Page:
Kotlin Coroutine- Sequential, Concurrent and Lazy execution

Hi, welcome to another interesting article on Coroutines in Kotlin. In this tutorial , we are going to see various approaches to create and execute suspending functions.

so we will explore the sequential, concurrent, and lazy execution of the code within a coroutine. So before you get in to this, there are a few things that you should already know.

  1. You should know the basics of the coroutine. like what is a coroutine and how to create a coroutine.
  2. You should know about how to implement suspend functions in Kotlin.
  3. You should be familiar with coroutine builders such as launch, async, and runBlocking functions.

if you are okey with those things let’s go!!!

in this article we are going to see below 3 things,

  1. How functions execution within a coroutine(Sequential or parallel)
  2. How to run them in a concurrent manner (execute those functions in parallel instead of sequential).
  3. Then finally we’ll explore how to execute a block of code lazily using coroutine.

okey. let’s jump in to coding,

import kotlinx.coroutines.*

Let’s go through each line of code one by one. This getGreeting() is a suspending function which returns a greeting in the form of String.

Then we have another suspending function called getGreeting2() which
returns another greeting in the form of String. Now, please note that in both functions we are using a delay of 2 seconds. in here we are trying to pretend to do some work for 2 seconds.

Then we have the main function and in the main function, we are using runBlocking coroutine builder. Which means our entire main function now executes within runBlocking coroutine.

Now let us call these two functions from our main function.

//Change your main function like below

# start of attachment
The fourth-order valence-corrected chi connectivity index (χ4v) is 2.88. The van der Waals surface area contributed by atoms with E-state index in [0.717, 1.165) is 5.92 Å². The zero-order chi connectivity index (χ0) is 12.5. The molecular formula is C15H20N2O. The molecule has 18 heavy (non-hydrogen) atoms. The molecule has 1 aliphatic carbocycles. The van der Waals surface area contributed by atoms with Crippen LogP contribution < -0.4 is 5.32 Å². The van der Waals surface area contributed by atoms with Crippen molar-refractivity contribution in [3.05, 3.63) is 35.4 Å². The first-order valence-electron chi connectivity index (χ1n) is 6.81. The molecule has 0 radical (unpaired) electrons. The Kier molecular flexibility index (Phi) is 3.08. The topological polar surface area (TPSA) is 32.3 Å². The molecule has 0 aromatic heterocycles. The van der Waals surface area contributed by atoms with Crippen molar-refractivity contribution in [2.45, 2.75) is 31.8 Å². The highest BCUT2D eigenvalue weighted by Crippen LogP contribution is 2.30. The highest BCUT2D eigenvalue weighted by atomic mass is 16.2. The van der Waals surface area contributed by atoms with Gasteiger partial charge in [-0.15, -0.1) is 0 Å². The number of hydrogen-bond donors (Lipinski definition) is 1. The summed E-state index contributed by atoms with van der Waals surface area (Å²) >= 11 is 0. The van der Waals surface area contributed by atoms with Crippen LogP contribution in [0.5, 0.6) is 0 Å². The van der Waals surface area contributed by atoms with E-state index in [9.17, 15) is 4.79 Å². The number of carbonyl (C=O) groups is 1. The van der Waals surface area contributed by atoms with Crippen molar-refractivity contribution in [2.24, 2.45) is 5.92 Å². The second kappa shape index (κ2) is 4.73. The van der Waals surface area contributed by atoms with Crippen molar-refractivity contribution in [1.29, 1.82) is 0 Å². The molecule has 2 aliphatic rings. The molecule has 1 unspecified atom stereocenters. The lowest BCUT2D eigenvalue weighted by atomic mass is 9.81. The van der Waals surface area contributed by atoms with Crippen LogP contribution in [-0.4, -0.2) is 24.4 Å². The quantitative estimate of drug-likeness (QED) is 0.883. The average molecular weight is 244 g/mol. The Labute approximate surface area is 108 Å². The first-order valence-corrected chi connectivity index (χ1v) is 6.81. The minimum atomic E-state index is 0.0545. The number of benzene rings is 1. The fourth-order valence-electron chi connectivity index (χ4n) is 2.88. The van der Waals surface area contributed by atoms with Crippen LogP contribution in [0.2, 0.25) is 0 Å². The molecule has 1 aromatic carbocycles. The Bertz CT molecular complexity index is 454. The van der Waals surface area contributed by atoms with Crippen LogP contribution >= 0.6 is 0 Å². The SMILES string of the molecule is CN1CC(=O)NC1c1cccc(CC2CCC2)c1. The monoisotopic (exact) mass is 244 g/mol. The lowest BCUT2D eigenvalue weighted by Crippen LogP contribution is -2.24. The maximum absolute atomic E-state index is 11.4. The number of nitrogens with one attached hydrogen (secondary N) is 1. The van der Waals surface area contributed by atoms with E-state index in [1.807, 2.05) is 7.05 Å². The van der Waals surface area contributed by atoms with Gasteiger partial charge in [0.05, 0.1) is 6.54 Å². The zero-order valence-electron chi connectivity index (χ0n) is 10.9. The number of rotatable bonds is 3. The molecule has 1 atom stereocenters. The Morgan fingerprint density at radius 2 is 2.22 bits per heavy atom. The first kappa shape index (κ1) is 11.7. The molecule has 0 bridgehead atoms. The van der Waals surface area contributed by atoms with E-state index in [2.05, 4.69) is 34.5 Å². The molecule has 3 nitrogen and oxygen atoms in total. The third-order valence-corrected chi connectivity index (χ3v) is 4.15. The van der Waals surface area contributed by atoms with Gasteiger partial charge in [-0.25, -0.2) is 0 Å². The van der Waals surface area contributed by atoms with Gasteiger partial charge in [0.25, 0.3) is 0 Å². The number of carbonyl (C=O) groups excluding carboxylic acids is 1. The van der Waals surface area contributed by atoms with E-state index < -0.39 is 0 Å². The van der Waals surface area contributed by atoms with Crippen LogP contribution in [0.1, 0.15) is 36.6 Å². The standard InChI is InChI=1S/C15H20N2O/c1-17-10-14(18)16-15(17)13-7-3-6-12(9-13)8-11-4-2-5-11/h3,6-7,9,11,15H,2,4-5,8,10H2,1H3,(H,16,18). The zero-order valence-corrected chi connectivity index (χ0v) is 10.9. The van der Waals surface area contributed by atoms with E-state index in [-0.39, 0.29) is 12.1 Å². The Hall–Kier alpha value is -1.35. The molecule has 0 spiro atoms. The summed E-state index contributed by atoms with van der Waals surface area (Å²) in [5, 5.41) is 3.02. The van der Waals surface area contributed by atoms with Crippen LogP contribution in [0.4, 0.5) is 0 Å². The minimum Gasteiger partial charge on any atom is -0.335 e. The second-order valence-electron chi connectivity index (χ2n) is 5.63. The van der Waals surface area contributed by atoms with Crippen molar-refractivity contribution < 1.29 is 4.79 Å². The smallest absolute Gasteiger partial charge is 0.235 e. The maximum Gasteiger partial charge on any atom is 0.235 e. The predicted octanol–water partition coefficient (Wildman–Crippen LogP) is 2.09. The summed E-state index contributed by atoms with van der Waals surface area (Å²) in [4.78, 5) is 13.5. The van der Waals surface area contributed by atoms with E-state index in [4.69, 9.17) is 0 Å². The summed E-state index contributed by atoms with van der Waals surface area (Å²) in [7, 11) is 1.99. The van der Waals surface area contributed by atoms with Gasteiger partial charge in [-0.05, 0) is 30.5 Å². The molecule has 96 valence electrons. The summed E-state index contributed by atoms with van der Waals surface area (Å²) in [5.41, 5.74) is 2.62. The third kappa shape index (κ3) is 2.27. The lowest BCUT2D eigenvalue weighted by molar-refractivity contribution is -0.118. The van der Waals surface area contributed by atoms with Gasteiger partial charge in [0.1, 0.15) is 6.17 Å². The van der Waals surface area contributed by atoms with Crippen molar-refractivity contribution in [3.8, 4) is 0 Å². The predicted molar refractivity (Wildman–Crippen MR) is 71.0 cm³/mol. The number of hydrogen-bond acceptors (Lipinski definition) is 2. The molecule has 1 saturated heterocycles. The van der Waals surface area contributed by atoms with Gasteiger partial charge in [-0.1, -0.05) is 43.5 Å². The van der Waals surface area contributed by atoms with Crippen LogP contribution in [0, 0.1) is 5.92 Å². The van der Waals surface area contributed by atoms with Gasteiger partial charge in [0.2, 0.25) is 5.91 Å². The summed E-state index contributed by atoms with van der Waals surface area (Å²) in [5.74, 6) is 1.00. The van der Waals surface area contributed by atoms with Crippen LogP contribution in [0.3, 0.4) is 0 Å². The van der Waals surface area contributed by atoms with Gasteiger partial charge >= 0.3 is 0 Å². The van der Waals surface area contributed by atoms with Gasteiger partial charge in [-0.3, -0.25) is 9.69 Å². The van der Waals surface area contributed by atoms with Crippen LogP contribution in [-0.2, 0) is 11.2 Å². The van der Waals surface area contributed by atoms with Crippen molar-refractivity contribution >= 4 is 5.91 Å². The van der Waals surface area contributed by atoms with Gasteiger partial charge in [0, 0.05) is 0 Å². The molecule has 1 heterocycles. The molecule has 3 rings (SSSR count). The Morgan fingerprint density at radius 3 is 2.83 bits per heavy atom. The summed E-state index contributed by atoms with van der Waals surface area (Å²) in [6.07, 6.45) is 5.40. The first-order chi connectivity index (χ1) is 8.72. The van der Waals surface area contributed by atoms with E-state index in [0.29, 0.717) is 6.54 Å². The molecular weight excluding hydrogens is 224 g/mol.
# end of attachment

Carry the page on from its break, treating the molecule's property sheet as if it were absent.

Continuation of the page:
fun main() = runBlocking {
println("Main program starts: ${Thread.currentThread().name}")
val greetingOne= getGreeting()
val greetingTwo= getGreeting2()
println("The entire greeting is: ${greetingOne+greetingTwo}") println("Main program ends: ${Thread.currentThread().name}")
}

So here I will call getGreeting() function and store the returned value within a variable.Similarly, I will call getGreeting2() function and store the returned value within another variable. And then I will print the entire greeting by joining them.

Let us run the program.

Main program starts: main
The entire greeting is: helloworld
Main program ends: main

So here we go, this is the output, as expected.

But there is a problem, how these two functions are being executed. Are they getting executed in sequence? Or are they getting executed concurrently? how we overcome this problem?

Well, we can easily know that by checking how much time is elapsed while executing these two functions. For that, let’s use measureTimeMillis function.

Which belongs to kotlin system.measureTimeMillis package.

let’s change the main function like below,

fun main() = runBlocking {
println("Main program starts: ${Thread.currentThread().name}")
val time = measureTimeMillis {
val greetingOne= getGreeting()
val greetingTwo= getGreeting2()
println("The entire greeting is:${greetingOne+greetingTwo}")
}
println("completed in $time ms")
println("Main program ends: ${Thread.currentThread().name}")
}

Now, measureTimeMillis this function is going to measure the time take by this code to execute. and save it in time variable. then print it out.Nice and simple!

Let’s run our program.

Main program starts: main
The entire greeting is: helloworld
completed in 4028 ms //this time can be changed littlebit
Main program ends: main

So here we go, it took around 4 seconds to execute the two functions. which means 2 seconds were consumed per each greeting functions.

Which means these two functions executed one after another in sequence.

So here you can see Within a coroutine which in our case is runBlocking,
by default the methods are executed sequentially one after another.

N.B:- codes are sequentially executed within a coroutine by default.

So let’s see how we can execute those functions concurrently(simply means parallel).

Now, if we wrap these getGreeting(), getGreeting2() within async or launch coroutine builders, then let’s see what happens.

//change your main like below
fun main() = runBlocking {
println("Main program starts: ${Thread.currentThread().name}")
val time = measureTimeMillis {
val greetingOne: Deferred<String> = async { getGreeting() }
val greetingTwo: Deferred<String> = async { getGreeting2() }